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The Canine in Conversation
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photograph of the operetta Trial by Jury
figure 1  

 

sly dog. A person who is discreet about mistakes or pleasures.reference 1 It is significant to note that such a person is anything but blemishless. On the contrary, he—this term is usually gendered—is typically someone drawn to sensual pleasures, even vice. It is simply that he continues to appear virtuous.

In Gilbert and Sullivan's Trial by Jury, the accused is described to the jury as a sly dog. In this instance, the defendant is a young man who has won the heart of a young woman, only to abandon her when she speaks of marriage. The sly dog has led her on.reference 2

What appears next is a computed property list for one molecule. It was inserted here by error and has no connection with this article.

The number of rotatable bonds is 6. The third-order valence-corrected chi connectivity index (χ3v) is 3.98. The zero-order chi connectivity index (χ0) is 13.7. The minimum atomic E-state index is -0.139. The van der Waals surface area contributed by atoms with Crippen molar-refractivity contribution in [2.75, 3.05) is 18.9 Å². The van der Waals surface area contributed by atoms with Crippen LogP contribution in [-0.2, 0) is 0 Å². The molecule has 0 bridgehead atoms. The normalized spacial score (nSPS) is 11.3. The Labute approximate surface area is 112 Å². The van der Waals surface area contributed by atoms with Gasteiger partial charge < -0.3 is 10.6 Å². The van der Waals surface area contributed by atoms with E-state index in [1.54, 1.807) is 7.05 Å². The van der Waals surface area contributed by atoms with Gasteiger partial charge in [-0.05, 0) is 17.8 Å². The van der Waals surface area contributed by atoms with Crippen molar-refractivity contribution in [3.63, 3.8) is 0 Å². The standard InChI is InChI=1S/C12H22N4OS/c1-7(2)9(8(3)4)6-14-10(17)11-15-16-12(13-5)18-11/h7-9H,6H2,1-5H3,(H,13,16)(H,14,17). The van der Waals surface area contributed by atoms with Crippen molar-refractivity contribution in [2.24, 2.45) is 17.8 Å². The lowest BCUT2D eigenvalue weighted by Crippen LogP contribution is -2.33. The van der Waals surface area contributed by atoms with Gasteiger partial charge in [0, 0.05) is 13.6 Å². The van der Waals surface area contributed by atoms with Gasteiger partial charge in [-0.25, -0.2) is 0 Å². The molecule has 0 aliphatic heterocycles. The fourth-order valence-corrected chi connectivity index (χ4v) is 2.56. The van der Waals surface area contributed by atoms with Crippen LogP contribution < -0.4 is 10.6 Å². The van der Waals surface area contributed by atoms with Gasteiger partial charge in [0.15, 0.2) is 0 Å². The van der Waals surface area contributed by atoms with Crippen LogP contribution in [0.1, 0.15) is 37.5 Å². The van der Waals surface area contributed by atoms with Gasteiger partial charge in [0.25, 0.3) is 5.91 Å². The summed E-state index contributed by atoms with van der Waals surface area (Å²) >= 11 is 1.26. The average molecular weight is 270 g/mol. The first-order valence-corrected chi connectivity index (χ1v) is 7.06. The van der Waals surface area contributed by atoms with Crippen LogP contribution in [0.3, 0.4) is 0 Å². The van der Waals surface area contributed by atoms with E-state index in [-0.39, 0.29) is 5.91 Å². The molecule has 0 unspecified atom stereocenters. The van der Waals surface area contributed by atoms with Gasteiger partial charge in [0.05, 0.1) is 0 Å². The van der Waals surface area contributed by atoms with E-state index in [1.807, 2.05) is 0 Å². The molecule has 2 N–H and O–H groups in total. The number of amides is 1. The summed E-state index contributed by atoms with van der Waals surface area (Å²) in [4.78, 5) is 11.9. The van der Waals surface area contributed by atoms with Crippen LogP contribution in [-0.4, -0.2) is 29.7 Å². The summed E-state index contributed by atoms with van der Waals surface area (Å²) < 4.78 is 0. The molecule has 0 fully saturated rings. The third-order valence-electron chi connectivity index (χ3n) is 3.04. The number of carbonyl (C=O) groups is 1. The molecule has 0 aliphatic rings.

1. Pearsall, Judy, and Bill Trumble. 1996. The Oxford English Reference Dictionary. 2nd ed. Oxford, England; New York: Oxford University Press.

2. Sullivan, Arthur, W. S. Gilbert, and Steven Ledbetter. 1999. Trial by Jury. New York: Broude Bros.

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About the illustration: D'Oyly Carte Trial By Jury—1990 Production. This image is excerpted from a publicity photograph, and the copyright for it is most likely owned by either the publisher or the creator of the work depicted. I believe that the use of scaled-down, low-resolution images of posters to provide critical commentary on the theatrical production in question or of the image itself qualifies as fair use under United States copyright law. Any other uses of this image may be copyright infringement.
see also: cur; dog (man) Last updated: July 28, 2008
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